Comments about ‘LDS mission misconceptions addressed by Real Clear Religion author’

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Published: Tuesday, June 4 2013 11:20 a.m. MDT

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Sasha Pachev
Provo, UT

Every missionary knows the author is absolutely right. I would like to point out with regards to exposure to the world in particular. A good missionary talks to everyone. He will go into areas that most people would avoid and find the people that society as a whole thinks do not even exist. He will develop Thomas Edison's perseverance as he deals with constant rejection in his search for that pearl of great price - the "golden" convert. He searches for that convert with more zeal than FBI searches for the most wanted criminal with a multi-million dollar bounty. There is a joke that missionaries can find people that FBI cannot. I do not think it is possible to describe the level of depth with which a missionary that does what he is supposed to gets immersed into the culture of the people he is trying to teach - you have to experience it.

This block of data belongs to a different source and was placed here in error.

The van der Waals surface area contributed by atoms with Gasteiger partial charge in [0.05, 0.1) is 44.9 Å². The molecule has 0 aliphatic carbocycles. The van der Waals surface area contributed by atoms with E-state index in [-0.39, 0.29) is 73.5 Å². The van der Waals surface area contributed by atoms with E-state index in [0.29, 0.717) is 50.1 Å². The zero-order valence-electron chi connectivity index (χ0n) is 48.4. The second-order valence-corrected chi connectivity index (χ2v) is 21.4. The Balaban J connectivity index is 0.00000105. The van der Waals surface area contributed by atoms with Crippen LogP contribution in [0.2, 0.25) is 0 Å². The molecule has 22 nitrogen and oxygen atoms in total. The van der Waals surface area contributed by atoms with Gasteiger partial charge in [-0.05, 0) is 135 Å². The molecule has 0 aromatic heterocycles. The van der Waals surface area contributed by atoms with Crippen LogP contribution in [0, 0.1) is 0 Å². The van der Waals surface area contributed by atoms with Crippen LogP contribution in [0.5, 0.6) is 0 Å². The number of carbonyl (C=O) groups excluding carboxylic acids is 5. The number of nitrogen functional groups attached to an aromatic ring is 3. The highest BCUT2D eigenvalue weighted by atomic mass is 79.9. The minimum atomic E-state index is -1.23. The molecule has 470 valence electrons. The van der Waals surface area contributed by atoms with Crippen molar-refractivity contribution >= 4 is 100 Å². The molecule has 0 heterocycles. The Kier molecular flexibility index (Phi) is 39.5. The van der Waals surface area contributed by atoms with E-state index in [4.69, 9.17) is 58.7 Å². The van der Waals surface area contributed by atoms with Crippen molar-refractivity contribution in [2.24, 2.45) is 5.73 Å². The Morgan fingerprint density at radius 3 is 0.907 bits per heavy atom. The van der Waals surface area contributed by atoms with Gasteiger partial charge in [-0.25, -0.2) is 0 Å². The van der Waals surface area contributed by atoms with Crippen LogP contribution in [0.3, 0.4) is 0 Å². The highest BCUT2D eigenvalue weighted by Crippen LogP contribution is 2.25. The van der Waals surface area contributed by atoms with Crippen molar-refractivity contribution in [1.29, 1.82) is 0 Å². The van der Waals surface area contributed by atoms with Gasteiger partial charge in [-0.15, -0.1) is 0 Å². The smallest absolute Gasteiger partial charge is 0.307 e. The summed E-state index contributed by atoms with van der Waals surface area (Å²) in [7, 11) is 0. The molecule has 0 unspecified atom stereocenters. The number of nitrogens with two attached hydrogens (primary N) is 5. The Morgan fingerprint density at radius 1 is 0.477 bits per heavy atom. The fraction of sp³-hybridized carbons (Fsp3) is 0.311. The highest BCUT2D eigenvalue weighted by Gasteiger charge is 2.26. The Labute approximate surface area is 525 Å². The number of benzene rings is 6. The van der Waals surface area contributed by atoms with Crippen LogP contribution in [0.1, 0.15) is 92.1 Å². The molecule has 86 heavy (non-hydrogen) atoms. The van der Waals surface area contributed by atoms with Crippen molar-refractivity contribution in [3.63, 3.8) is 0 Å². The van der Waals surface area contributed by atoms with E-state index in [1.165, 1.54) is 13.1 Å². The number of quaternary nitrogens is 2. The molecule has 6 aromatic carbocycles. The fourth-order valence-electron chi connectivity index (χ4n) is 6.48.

Chris B
Salt Lake City, UT

Moderators,

I have broken none of your rules and yet you still block my posts.

I repeat:

It would be nice if the Des News tried to be a little unbiased in the religious articles. If you tried half as hard to push stories of those who have joined your faith, you would find countless of stories of inspiring people who have found good reasons to leave your faith.

And yes, these people are inspiring to me and others as they break free from the grasp of an organization that has such a stranglehold on their lives.

Is that too much to ask that a newspaper cover both sides of an issue?

Samuel B Martineau